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Published on May 15, 2013
Watch how the voltage bounces back after the capacitor has been shorted. It reaches 1.8% of the original voltage here. An ideal capacitor should have stayed at 0 Volts.
The capacitor has a value of 220 uF/63 Volts, measured to 212 uF and with ESR (equivalent series resistance) of 0.18 ohms. It is connected to 10.0 Volts for about a minute, then discharged through a 3.9 ohms resistor for 6 seconds.
This effect is also called dielectric relaxation or battery action. It has been known for as long as one has had capacitors. It is a memory phenomenon which usually is approximated by a multi-stage ladder network of R's and C's.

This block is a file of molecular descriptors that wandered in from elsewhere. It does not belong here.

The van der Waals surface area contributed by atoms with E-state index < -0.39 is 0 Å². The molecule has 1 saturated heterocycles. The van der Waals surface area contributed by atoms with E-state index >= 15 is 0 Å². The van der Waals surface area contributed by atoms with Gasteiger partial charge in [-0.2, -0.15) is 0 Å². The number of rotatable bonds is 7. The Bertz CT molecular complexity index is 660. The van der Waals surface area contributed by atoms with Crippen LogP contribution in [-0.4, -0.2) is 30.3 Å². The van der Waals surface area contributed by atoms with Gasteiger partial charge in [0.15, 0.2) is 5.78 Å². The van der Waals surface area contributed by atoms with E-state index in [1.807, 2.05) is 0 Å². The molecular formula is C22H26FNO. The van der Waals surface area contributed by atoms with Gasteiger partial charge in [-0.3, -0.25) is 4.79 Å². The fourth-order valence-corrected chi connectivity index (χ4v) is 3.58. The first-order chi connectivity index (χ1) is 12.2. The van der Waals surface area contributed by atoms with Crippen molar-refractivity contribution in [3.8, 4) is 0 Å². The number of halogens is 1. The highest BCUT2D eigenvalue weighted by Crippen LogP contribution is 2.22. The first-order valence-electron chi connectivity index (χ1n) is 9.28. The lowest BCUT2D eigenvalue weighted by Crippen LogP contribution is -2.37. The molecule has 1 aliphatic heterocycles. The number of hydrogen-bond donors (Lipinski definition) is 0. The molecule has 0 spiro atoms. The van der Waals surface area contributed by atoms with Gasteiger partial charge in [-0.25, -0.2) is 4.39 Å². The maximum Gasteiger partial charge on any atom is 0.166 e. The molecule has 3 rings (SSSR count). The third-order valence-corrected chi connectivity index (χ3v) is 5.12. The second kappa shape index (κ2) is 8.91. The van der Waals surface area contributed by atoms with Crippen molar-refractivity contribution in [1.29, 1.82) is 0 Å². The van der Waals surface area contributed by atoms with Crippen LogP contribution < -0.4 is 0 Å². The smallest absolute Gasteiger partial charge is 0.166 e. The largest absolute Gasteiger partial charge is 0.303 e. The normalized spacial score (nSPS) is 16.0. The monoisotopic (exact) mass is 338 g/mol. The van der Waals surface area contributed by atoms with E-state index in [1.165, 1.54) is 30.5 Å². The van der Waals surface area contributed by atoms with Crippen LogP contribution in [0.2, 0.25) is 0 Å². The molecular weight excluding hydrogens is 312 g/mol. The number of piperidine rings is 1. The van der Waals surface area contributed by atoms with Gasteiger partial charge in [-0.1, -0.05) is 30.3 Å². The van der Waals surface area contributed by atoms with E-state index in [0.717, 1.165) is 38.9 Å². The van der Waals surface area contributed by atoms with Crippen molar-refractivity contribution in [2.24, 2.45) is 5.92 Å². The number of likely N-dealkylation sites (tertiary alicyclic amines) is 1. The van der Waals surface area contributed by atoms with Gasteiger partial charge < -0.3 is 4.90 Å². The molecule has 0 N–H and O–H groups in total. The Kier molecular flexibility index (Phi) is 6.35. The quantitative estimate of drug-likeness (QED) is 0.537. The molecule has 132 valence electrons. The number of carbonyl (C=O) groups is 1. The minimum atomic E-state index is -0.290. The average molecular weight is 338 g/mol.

Alternatively, it is also a demonstration of a real-life device that can be described by a fractional derivative. The impedance is 1/[(j omega)^a C], where a is slightly less than 1. This expression involves both a reactance, as expected for a capacitor, and a frequency dependent resistance for the losses. In practice a has been found to be from 0.9776 to 0.9999 for low value capacitors and even smaller for a high value electrolytic capacitor such as here (Westerlund and Ekstam. "Capacitor theory," IEEE Trans. Dielectrics and Electrical Insulation, 1994)
It is even more elegant to give the voltage current relationship i = C d^a u/dt^a. This is a fractional derivative of order a, which unlike a first order derivative, involves a memory process. (i = current, u = voltage, a = 1 is an ideal capacitor ).